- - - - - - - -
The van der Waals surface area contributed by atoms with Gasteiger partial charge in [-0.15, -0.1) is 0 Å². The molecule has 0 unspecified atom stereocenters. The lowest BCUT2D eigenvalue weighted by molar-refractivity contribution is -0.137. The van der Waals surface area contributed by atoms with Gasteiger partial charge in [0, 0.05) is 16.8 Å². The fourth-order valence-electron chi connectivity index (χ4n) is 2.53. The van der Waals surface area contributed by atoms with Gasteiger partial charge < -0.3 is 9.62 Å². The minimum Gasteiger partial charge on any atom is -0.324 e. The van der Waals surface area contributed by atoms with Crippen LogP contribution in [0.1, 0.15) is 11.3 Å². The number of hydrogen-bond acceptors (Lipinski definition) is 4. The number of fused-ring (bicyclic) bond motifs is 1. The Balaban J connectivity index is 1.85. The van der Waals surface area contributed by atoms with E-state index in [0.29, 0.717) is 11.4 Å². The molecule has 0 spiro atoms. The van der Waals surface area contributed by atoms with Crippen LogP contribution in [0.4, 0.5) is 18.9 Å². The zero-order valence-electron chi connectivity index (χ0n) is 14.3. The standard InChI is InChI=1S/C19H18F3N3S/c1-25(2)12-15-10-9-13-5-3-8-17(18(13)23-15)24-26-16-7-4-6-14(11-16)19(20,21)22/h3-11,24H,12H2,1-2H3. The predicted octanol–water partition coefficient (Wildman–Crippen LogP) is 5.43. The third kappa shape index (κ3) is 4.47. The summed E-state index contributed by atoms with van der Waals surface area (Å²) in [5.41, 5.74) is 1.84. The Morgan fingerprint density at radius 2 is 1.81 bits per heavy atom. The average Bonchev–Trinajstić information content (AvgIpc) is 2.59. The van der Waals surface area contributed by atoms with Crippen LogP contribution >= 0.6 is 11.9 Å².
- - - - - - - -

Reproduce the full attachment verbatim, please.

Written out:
The van der Waals surface area contributed by atoms with Gasteiger partial charge in [-0.15, -0.1) is 0 Å². The molecule has 0 unspecified atom stereocenters. The lowest BCUT2D eigenvalue weighted by molar-refractivity contribution is -0.137. The van der Waals surface area contributed by atoms with Gasteiger partial charge in [0, 0.05) is 16.8 Å². The fourth-order valence-electron chi connectivity index (χ4n) is 2.53. The van der Waals surface area contributed by atoms with Gasteiger partial charge < -0.3 is 9.62 Å². The minimum Gasteiger partial charge on any atom is -0.324 e. The van der Waals surface area contributed by atoms with Crippen LogP contribution in [0.1, 0.15) is 11.3 Å². The number of hydrogen-bond acceptors (Lipinski definition) is 4. The number of fused-ring (bicyclic) bond motifs is 1. The Balaban J connectivity index is 1.85. The van der Waals surface area contributed by atoms with E-state index in [0.29, 0.717) is 11.4 Å². The molecule has 0 spiro atoms. The van der Waals surface area contributed by atoms with Crippen LogP contribution in [0.4, 0.5) is 18.9 Å². The zero-order valence-electron chi connectivity index (χ0n) is 14.3. The standard InChI is InChI=1S/C19H18F3N3S/c1-25(2)12-15-10-9-13-5-3-8-17(18(13)23-15)24-26-16-7-4-6-14(11-16)19(20,21)22/h3-11,24H,12H2,1-2H3. The predicted octanol–water partition coefficient (Wildman–Crippen LogP) is 5.43. The third kappa shape index (κ3) is 4.47. The summed E-state index contributed by atoms with van der Waals surface area (Å²) in [5.41, 5.74) is 1.84. The Morgan fingerprint density at radius 2 is 1.81 bits per heavy atom. The average Bonchev–Trinajstić information content (AvgIpc) is 2.59. The van der Waals surface area contributed by atoms with Crippen LogP contribution >= 0.6 is 11.9 Å².